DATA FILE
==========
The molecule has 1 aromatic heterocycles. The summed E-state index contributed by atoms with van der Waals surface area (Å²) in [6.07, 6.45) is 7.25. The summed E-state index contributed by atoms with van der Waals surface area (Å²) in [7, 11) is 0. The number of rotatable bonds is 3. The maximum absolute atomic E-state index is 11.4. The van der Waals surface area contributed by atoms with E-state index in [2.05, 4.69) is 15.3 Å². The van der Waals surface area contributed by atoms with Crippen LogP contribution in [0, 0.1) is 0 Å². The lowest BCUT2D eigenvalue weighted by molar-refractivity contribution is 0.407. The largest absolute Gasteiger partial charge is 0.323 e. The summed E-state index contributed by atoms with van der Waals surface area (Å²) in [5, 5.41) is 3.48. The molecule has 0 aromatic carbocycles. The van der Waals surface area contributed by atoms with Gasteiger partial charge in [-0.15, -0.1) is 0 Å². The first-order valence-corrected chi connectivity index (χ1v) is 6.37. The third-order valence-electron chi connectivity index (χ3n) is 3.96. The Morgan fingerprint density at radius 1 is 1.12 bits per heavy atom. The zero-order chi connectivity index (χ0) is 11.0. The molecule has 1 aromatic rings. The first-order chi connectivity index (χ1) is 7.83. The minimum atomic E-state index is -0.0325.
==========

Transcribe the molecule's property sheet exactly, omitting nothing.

The molecule has 1 aromatic heterocycles. The summed E-state index contributed by atoms with van der Waals surface area (Å²) in [6.07, 6.45) is 7.25. The summed E-state index contributed by atoms with van der Waals surface area (Å²) in [7, 11) is 0. The number of rotatable bonds is 3. The maximum absolute atomic E-state index is 11.4. The van der Waals surface area contributed by atoms with E-state index in [2.05, 4.69) is 15.3 Å². The van der Waals surface area contributed by atoms with Crippen LogP contribution in [0, 0.1) is 0 Å². The lowest BCUT2D eigenvalue weighted by molar-refractivity contribution is 0.407. The largest absolute Gasteiger partial charge is 0.323 e. The summed E-state index contributed by atoms with van der Waals surface area (Å²) in [5, 5.41) is 3.48. The molecule has 0 aromatic carbocycles. The van der Waals surface area contributed by atoms with Gasteiger partial charge in [-0.15, -0.1) is 0 Å². The first-order valence-corrected chi connectivity index (χ1v) is 6.37. The third-order valence-electron chi connectivity index (χ3n) is 3.96. The Morgan fingerprint density at radius 1 is 1.12 bits per heavy atom. The zero-order chi connectivity index (χ0) is 11.0. The molecule has 1 aromatic rings. The first-order chi connectivity index (χ1) is 7.83. The minimum atomic E-state index is -0.0325.